By Yvonne Sam
Here we are, nearing Mother’s day, and already fear of a strange nature is invading my cranium. No it’s not attributable to commercialism, the over-played expectation of cards, or meals out and chocolates. Mother’s Day is one national day that I could not possibly argue with.
What mother does not deserve a day of recognition and reward? Where would we all be without our mothers—apart from not even being here in the first place! When we speak of mothers our praises never become clichés.
According to Erma Bombeck, motherhood is the second oldest profession and the largest on the job training program. Mothers are the original designated hitters, they go to bat for their children wherever they are.
However, there has been one rather significant and rather calamitous change. All in all it is a sad development that truly sours many a home visit or restaurant gathering, but is particularly damaging on a day when the happiness of family are supposed to be the main focus: the arrival of the mobile phone at table.
I do not for the briefest of moment, think that there is anything more pitiable than the sight of a mother and father conversing, amiably, over long-stemmed glasses of wine, accompanied by grown adult children whose eyes are transfixed on the screens of their I Pad, tablet or notebook, as if in a trance.
What is the point of taking your mother from her home to a restaurant if most of your time is going to be spent checking your emails or updating your accounts. Mom may have gone to considerable lengths to have her hair done, and dressed up for her special day and you will barely notice. It has simply passed you by.
None of these things will be remembered — the pictures on the restaurant walls, or even the presentation of the food on Mom’s plate, let alone any snatches of genuine conversation that might take place.
Instead grown adults, who are children of the Mother’s Day celebrant, will spend that special time in the restaurant doing exactly what they have been doing every day for the past dozen or so years — checking a tiny, lit screen, swiping at photos, punching out a message. How ludicrous and pathetic!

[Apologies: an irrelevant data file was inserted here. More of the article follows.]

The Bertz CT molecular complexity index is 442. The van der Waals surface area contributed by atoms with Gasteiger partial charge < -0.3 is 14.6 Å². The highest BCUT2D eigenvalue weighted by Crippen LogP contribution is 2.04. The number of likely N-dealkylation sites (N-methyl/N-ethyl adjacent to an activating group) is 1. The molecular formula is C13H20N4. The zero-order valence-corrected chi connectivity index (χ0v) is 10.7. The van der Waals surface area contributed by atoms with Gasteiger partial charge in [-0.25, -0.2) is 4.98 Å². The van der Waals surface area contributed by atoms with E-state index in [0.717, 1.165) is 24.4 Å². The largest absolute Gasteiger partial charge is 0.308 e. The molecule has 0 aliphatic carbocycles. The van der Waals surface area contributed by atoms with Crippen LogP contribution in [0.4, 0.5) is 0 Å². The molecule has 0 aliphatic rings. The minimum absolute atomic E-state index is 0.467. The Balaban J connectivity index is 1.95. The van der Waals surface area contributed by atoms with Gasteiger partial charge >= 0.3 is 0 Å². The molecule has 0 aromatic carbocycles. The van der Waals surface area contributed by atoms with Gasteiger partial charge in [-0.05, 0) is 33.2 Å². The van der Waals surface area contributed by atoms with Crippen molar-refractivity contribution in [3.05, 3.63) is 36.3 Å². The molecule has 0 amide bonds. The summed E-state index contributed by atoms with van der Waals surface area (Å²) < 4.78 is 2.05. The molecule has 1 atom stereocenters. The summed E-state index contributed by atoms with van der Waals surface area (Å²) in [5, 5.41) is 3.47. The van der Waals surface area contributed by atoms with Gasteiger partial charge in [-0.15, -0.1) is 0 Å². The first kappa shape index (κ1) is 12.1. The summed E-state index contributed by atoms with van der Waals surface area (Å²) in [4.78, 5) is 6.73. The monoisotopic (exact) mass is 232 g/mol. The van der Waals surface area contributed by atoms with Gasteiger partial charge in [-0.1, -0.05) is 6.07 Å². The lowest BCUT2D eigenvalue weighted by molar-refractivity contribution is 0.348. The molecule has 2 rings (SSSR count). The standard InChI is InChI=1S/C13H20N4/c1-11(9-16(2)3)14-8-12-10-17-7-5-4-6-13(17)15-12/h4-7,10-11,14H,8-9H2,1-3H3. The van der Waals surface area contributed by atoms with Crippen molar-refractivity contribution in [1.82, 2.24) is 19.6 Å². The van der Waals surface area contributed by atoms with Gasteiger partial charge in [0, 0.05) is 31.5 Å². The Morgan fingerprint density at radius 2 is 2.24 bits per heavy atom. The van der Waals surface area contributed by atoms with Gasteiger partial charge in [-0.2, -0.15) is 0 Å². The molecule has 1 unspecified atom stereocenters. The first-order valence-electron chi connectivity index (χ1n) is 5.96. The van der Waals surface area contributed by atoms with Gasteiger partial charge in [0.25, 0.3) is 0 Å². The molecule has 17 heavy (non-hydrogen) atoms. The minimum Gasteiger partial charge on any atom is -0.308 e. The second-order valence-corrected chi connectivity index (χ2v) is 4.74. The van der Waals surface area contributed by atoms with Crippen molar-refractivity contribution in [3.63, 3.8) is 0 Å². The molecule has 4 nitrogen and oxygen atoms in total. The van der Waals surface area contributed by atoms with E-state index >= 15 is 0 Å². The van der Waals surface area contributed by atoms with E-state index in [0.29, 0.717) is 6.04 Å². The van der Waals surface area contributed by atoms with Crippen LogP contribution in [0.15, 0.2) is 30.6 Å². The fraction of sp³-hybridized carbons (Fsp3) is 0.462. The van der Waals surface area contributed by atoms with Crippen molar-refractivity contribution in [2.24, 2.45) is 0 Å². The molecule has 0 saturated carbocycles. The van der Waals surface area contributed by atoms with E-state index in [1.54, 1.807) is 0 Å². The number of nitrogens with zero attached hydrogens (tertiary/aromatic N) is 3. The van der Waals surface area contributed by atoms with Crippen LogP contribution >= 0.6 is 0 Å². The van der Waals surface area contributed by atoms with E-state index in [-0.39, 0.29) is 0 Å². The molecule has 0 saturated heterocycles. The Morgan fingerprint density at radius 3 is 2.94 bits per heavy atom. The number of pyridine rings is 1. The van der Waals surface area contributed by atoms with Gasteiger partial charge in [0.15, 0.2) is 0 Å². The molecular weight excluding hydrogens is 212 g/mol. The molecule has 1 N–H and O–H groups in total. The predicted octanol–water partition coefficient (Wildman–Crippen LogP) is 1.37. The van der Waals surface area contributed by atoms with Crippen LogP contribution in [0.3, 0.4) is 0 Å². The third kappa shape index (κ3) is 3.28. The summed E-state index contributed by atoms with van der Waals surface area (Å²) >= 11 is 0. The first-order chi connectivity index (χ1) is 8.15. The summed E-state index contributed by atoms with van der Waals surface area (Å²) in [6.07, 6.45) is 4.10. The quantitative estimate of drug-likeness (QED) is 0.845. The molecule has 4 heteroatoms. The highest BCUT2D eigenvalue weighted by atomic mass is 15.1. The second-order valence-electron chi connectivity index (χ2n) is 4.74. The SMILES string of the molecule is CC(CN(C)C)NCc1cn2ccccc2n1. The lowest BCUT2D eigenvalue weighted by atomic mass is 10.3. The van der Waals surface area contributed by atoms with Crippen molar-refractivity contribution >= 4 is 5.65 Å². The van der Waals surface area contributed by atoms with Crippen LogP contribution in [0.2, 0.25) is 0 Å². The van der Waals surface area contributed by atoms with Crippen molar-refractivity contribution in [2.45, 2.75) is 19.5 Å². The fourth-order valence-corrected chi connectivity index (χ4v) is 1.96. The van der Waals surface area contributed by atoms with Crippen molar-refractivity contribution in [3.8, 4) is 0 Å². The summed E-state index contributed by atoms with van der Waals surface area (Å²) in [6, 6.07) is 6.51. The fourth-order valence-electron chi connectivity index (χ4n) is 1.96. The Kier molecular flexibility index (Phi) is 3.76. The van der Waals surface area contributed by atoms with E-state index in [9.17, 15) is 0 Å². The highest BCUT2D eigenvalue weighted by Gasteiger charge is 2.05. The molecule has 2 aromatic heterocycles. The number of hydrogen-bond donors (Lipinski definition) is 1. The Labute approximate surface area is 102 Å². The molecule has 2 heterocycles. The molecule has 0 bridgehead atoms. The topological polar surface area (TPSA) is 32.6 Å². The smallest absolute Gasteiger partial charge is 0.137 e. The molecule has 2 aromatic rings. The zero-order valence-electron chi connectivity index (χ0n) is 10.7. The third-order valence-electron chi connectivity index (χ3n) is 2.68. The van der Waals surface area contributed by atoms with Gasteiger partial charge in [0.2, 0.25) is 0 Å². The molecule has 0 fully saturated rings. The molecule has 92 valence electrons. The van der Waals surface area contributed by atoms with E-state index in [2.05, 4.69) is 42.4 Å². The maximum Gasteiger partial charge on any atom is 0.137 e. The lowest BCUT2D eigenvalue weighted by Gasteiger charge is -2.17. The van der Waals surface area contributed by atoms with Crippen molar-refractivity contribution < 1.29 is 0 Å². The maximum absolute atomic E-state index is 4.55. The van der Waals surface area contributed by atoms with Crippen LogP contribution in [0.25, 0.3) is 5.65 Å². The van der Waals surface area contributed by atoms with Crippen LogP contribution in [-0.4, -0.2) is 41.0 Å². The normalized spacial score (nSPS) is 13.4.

This whole repugnant scenario is made infinitely worse on special occasions such as Mother’s Day, when family members are expected to be showing respect to an older person, namely their mother.
I am running the risk of sounding like a spoiler, but it is my fervent wish that soon restaurants would introduce No Phone Zones, similar to the current No Smoking ones. Will it work? I sincerely hope so.
Research has shown that 54 percent of people said that the constant checking of phones at the dinner table is the most likely cause of dinner time arguments.
If my wish is realized, I can see many other restaurants following suit because, in addition to the behaviour being horribly insulting, the checking of phones is also a nasty and insidious snub to the restaurant, a form of arrogance that declares, “I know you’ve spent a lot of time preparing food, laundering tablecloths, thinking carefully about your décor and ambience but I am going to carry on playing Candy Crush/ Angry Birds regardless. After all, do not forget I am paying”.
So to all mothers everywhere, be they biological, non-biological or merely standing in the gap, Happy Mother’s Day!
Permit me to give you a noteworthy gem of advice on your special day. If when you take your seat, and before the meal is ordered, you find yourself surrounded by family members musing over their mobiles, simply beckon the waiter over and say: “Actually, I think we have finished here, would you mind giving me the bill?”
Expect to be stared at as if you have suddenly parted company with your senses. When the hungry family complains just say in a direct tone, “It is either that or put your phones away, I am not allowing any of you to spoil my day.
It’s your day after all! Have some fun, until the day is done!
Yvonne Sam, a retired Head Nurse and Secondary School Teacher, is Vice-president of the Guyana Cultural Association of Montreal. A regular columnist for over two decades with the Montreal Community Contact, her insightful and incursive articles on topics ranging from politics, human rights and immigration, to education and parenting have also appeared in the Huffington Post, Montreal Gazette, XPressbogg and Guyanese OnLine. She is also the recipient of the Governor General of Canada Caring Canadian Citizen Award.